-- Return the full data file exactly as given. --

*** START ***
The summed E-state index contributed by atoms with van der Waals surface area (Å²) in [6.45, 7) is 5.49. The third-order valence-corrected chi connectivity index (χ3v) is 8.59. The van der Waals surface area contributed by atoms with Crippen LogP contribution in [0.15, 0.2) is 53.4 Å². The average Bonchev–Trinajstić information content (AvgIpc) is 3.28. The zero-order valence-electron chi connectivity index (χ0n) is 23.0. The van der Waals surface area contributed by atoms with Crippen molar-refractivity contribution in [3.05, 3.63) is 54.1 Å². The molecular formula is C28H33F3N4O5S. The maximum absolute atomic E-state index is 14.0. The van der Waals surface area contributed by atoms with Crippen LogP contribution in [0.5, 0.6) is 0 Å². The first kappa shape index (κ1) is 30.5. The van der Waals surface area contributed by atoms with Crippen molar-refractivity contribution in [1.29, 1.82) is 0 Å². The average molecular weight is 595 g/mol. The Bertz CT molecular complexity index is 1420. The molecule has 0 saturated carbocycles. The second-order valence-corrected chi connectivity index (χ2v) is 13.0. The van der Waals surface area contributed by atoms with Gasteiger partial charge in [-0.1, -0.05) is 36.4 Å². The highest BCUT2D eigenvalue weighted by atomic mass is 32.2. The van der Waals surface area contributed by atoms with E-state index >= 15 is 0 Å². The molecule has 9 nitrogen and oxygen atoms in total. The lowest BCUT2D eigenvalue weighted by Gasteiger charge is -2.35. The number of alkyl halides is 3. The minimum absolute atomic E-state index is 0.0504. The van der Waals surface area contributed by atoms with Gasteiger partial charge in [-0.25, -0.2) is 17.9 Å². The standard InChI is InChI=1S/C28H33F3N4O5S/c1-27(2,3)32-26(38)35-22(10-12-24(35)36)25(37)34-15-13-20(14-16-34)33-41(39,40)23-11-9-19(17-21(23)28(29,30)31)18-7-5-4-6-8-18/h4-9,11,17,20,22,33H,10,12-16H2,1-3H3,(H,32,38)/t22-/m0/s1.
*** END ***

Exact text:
The summed E-state index contributed by atoms with van der Waals surface area (Å²) in [6.45, 7) is 5.49. The third-order valence-corrected chi connectivity index (χ3v) is 8.59. The van der Waals surface area contributed by atoms with Crippen LogP contribution in [0.15, 0.2) is 53.4 Å². The average Bonchev–Trinajstić information content (AvgIpc) is 3.28. The zero-order valence-electron chi connectivity index (χ0n) is 23.0. The van der Waals surface area contributed by atoms with Crippen molar-refractivity contribution in [3.05, 3.63) is 54.1 Å². The molecular formula is C28H33F3N4O5S. The maximum absolute atomic E-state index is 14.0. The van der Waals surface area contributed by atoms with Crippen LogP contribution in [0.5, 0.6) is 0 Å². The first kappa shape index (κ1) is 30.5. The van der Waals surface area contributed by atoms with Crippen molar-refractivity contribution in [1.29, 1.82) is 0 Å². The average molecular weight is 595 g/mol. The Bertz CT molecular complexity index is 1420. The molecule has 0 saturated carbocycles. The second-order valence-corrected chi connectivity index (χ2v) is 13.0. The van der Waals surface area contributed by atoms with Gasteiger partial charge in [-0.1, -0.05) is 36.4 Å². The highest BCUT2D eigenvalue weighted by atomic mass is 32.2. The van der Waals surface area contributed by atoms with E-state index >= 15 is 0 Å². The molecule has 9 nitrogen and oxygen atoms in total. The lowest BCUT2D eigenvalue weighted by Gasteiger charge is -2.35. The number of alkyl halides is 3. The minimum absolute atomic E-state index is 0.0504. The van der Waals surface area contributed by atoms with Gasteiger partial charge in [-0.25, -0.2) is 17.9 Å². The standard InChI is InChI=1S/C28H33F3N4O5S/c1-27(2,3)32-26(38)35-22(10-12-24(35)36)25(37)34-15-13-20(14-16-34)33-41(39,40)23-11-9-19(17-21(23)28(29,30)31)18-7-5-4-6-8-18/h4-9,11,17,20,22,33H,10,12-16H2,1-3H3,(H,32,38)/t22-/m0/s1.